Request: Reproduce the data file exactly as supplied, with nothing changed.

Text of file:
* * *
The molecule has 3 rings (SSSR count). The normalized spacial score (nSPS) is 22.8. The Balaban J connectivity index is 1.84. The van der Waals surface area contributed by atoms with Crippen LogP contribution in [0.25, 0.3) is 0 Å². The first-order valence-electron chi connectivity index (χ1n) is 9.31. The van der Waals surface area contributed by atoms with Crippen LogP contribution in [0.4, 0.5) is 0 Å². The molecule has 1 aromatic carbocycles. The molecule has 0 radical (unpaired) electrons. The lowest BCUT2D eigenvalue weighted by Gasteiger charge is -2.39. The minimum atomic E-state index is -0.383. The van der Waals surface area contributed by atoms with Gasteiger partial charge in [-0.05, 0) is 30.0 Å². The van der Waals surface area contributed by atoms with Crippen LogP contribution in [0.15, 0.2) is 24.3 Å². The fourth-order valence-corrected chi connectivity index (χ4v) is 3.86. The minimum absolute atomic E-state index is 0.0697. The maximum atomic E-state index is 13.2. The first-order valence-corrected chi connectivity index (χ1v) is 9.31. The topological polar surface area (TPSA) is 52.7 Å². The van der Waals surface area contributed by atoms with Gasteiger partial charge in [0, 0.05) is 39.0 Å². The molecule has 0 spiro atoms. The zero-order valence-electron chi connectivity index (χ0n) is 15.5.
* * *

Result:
The molecule has 3 rings (SSSR count). The normalized spacial score (nSPS) is 22.8. The Balaban J connectivity index is 1.84. The van der Waals surface area contributed by atoms with Crippen LogP contribution in [0.25, 0.3) is 0 Å². The first-order valence-electron chi connectivity index (χ1n) is 9.31. The van der Waals surface area contributed by atoms with Crippen LogP contribution in [0.4, 0.5) is 0 Å². The molecule has 1 aromatic carbocycles. The molecule has 0 radical (unpaired) electrons. The lowest BCUT2D eigenvalue weighted by Gasteiger charge is -2.39. The minimum atomic E-state index is -0.383. The van der Waals surface area contributed by atoms with Gasteiger partial charge in [-0.05, 0) is 30.0 Å². The van der Waals surface area contributed by atoms with Crippen LogP contribution in [0.15, 0.2) is 24.3 Å². The fourth-order valence-corrected chi connectivity index (χ4v) is 3.86. The minimum absolute atomic E-state index is 0.0697. The maximum atomic E-state index is 13.2. The first-order valence-corrected chi connectivity index (χ1v) is 9.31. The topological polar surface area (TPSA) is 52.7 Å². The van der Waals surface area contributed by atoms with Gasteiger partial charge in [0, 0.05) is 39.0 Å². The molecule has 0 spiro atoms. The zero-order valence-electron chi connectivity index (χ0n) is 15.5.